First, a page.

Software-programmable Pattern ChangesMany times, a single board requires more than one dispense mode for proper coating. For these cases, the applicator can be configured to dispense in tri-mode, providing on-the-fly pattern changes as the board is coated.

Programming the tri-mode applicator is simple when using Windows NT-based software. This intuitive interface allows the operator to create mask regions and configure multiple tools or patterns in minutes. Defining a mask region automatically turns off the applicator over the specified areas. This makes the use of area coats where two points define an area to coat readily available.

The software incorporates integrated cut, copy, paste and delete functions common in Windows applications. Multiple coating commands can be edited at once, minimizing the time required to program pattern changes.

Because material viscosity may vary from batch to batch, the required offset times will also be affected. A characterization program is used to calculate the applicator's required on and off response times. Material characterization eliminates the need to edit programs because of slight changes in viscosity and is stored with the machine parameters. As a result, commands only have to be executed once for each tool, regardless of how many different board types are being coated. The ability to configure almost an unlimited amount of programming tools allows the operator to characterize at different dispense heights.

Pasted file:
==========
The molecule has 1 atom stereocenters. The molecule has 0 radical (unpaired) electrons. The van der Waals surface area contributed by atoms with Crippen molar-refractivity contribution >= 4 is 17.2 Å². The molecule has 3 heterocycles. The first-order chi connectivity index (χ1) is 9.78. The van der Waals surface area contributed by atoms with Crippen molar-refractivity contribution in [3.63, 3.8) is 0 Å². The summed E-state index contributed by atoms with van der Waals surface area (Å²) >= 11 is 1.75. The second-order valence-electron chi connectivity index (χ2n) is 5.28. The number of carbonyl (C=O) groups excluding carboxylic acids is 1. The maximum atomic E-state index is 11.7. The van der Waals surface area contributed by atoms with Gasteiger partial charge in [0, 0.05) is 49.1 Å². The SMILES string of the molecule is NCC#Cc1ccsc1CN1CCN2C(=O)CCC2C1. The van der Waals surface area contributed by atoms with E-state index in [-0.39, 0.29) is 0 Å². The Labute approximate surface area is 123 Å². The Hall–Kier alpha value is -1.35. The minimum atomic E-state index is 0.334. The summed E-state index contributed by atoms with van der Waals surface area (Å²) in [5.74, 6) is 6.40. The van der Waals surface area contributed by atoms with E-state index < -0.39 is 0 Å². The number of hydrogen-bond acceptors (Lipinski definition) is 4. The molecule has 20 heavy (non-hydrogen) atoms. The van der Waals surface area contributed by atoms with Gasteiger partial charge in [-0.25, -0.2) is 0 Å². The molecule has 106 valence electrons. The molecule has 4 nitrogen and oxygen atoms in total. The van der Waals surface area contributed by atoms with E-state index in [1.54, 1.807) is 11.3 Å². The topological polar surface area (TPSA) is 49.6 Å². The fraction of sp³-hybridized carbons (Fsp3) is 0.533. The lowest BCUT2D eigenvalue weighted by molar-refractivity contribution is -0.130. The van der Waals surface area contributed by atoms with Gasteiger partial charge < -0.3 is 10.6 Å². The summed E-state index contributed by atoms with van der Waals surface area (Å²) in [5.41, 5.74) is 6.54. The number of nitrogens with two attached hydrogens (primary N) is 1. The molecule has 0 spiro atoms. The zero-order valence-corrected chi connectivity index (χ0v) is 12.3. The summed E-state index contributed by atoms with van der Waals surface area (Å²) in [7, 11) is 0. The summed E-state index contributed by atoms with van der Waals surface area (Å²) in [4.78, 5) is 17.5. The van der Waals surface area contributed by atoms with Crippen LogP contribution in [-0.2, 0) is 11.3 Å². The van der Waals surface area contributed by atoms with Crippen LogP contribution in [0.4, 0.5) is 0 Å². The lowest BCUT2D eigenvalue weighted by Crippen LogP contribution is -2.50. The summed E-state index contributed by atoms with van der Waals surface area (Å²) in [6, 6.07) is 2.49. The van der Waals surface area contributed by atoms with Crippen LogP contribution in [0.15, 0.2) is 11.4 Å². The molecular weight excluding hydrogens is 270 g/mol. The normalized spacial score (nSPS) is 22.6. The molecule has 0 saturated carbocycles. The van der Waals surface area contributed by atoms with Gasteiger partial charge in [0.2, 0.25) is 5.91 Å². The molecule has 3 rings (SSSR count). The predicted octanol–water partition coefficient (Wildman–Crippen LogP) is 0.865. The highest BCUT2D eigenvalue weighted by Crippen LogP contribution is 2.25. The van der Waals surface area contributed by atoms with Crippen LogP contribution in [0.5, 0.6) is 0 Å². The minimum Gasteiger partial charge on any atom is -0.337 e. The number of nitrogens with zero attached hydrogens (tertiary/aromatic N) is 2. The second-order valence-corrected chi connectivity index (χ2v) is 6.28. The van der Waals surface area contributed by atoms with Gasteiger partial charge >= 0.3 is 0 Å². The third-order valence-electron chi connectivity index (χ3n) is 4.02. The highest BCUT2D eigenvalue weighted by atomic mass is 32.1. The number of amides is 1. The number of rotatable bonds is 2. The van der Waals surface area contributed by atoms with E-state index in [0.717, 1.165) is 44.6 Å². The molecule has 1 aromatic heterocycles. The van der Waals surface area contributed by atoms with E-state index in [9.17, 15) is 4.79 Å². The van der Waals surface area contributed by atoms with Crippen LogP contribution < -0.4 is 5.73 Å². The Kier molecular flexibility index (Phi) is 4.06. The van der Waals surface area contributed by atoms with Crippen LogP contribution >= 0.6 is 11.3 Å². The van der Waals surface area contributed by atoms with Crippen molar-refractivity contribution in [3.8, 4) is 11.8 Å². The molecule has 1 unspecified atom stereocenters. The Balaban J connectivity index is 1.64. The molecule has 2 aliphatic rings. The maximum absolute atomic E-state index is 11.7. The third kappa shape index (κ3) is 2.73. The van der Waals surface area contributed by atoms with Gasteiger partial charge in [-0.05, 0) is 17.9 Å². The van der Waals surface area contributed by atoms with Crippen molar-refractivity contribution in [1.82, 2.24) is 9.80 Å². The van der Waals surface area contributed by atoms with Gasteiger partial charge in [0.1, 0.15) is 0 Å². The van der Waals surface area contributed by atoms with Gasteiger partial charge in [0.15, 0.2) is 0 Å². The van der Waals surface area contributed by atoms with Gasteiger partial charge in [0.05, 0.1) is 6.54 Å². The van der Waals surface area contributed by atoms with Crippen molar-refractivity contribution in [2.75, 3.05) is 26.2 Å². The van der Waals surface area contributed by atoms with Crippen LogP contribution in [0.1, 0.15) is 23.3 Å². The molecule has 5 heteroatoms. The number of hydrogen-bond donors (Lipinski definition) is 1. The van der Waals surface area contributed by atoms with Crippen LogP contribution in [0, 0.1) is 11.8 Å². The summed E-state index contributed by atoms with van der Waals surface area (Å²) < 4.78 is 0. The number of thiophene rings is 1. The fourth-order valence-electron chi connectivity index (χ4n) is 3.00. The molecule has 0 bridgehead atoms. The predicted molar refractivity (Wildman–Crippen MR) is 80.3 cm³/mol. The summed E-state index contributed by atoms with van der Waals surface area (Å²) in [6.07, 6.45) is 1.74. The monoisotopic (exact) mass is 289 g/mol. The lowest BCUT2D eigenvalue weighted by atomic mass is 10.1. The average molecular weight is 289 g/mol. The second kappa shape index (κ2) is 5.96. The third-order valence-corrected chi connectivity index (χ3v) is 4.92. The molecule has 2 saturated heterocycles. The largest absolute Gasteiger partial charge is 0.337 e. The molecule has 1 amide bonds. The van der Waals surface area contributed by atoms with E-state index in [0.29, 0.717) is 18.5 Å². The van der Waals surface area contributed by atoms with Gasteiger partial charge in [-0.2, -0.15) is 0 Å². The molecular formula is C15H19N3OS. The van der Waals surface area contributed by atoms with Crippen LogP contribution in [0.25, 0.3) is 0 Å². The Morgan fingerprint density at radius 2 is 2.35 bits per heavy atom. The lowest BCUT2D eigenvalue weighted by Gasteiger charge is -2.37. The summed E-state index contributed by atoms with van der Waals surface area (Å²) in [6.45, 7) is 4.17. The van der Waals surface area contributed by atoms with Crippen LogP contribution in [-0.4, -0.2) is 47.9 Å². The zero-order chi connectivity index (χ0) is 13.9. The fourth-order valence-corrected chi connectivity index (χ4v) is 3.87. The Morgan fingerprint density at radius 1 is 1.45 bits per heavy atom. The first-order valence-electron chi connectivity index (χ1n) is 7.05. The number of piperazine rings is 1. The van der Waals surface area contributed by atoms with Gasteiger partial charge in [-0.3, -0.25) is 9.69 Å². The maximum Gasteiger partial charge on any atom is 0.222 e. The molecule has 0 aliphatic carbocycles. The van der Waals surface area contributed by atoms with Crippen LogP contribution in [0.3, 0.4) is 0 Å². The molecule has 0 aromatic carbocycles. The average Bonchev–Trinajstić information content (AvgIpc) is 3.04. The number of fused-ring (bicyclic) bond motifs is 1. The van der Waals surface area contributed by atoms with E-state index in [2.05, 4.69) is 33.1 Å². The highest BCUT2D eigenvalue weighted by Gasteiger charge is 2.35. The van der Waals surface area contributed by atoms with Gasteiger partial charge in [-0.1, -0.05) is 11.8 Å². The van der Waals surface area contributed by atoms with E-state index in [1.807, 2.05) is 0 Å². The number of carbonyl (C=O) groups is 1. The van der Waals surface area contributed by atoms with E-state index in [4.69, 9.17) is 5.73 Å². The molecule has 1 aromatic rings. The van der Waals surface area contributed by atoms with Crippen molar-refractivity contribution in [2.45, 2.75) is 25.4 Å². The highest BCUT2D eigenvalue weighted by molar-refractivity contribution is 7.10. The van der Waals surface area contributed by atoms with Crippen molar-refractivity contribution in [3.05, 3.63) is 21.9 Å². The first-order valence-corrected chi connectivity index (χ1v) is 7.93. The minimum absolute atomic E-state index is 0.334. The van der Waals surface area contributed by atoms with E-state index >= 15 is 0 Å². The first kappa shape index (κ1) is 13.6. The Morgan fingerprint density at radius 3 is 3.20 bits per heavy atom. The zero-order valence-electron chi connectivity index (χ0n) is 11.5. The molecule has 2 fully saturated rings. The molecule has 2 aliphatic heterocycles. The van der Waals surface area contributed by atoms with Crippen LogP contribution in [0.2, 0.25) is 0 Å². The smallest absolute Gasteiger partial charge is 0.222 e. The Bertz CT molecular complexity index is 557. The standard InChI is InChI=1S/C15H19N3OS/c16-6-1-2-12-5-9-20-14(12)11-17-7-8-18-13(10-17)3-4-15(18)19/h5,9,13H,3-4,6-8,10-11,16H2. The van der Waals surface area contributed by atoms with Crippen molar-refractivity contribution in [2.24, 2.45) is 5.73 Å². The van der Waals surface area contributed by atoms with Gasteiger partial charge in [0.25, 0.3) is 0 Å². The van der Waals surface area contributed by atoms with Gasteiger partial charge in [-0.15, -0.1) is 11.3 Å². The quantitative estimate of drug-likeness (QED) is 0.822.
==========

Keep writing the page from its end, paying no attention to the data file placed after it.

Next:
ConclusionThe advantages to selecting the tri-mode approach to conformal coating applications are underscored when the technical abilities are translated into bottomline values.

The system supports material cost savings through its unique ability to apply uniform thinner film builds while performing at high line speeds. This can provide a substantial cost reduction over a production run.

Windows-based software is intuitive, easy to learn and permits on-the-fly dispense pattern changes for maximum process control and excellent through-put results.